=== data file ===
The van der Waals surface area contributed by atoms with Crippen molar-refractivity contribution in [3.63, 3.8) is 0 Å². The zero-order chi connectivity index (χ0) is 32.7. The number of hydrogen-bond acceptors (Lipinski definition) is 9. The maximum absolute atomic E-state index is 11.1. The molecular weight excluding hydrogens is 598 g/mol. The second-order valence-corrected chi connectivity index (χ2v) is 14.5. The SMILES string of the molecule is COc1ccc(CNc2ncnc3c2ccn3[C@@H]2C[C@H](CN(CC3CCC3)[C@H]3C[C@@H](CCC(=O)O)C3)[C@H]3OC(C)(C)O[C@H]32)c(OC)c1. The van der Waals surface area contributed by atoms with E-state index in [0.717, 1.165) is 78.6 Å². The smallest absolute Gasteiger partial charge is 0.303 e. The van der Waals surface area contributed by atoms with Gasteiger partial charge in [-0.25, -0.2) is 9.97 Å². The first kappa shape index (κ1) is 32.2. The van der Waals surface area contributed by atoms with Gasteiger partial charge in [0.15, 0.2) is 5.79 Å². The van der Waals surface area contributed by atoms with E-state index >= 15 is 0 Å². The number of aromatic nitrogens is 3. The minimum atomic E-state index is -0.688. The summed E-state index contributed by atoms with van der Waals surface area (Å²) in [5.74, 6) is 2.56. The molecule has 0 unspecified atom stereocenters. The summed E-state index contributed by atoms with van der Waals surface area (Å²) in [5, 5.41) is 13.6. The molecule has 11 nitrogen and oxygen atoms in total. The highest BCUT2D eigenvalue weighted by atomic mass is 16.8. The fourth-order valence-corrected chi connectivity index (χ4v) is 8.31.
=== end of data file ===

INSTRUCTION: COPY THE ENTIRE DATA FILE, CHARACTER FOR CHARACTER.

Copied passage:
The van der Waals surface area contributed by atoms with Crippen molar-refractivity contribution in [3.63, 3.8) is 0 Å². The zero-order chi connectivity index (χ0) is 32.7. The number of hydrogen-bond acceptors (Lipinski definition) is 9. The maximum absolute atomic E-state index is 11.1. The molecular weight excluding hydrogens is 598 g/mol. The second-order valence-corrected chi connectivity index (χ2v) is 14.5. The SMILES string of the molecule is COc1ccc(CNc2ncnc3c2ccn3[C@@H]2C[C@H](CN(CC3CCC3)[C@H]3C[C@@H](CCC(=O)O)C3)[C@H]3OC(C)(C)O[C@H]32)c(OC)c1. The van der Waals surface area contributed by atoms with E-state index in [0.717, 1.165) is 78.6 Å². The smallest absolute Gasteiger partial charge is 0.303 e. The van der Waals surface area contributed by atoms with Gasteiger partial charge in [-0.25, -0.2) is 9.97 Å². The first kappa shape index (κ1) is 32.2. The van der Waals surface area contributed by atoms with Gasteiger partial charge in [0.15, 0.2) is 5.79 Å². The van der Waals surface area contributed by atoms with E-state index >= 15 is 0 Å². The number of aromatic nitrogens is 3. The minimum atomic E-state index is -0.688. The summed E-state index contributed by atoms with van der Waals surface area (Å²) in [5.74, 6) is 2.56. The molecule has 0 unspecified atom stereocenters. The summed E-state index contributed by atoms with van der Waals surface area (Å²) in [5, 5.41) is 13.6. The molecule has 11 nitrogen and oxygen atoms in total. The highest BCUT2D eigenvalue weighted by atomic mass is 16.8. The fourth-order valence-corrected chi connectivity index (χ4v) is 8.31.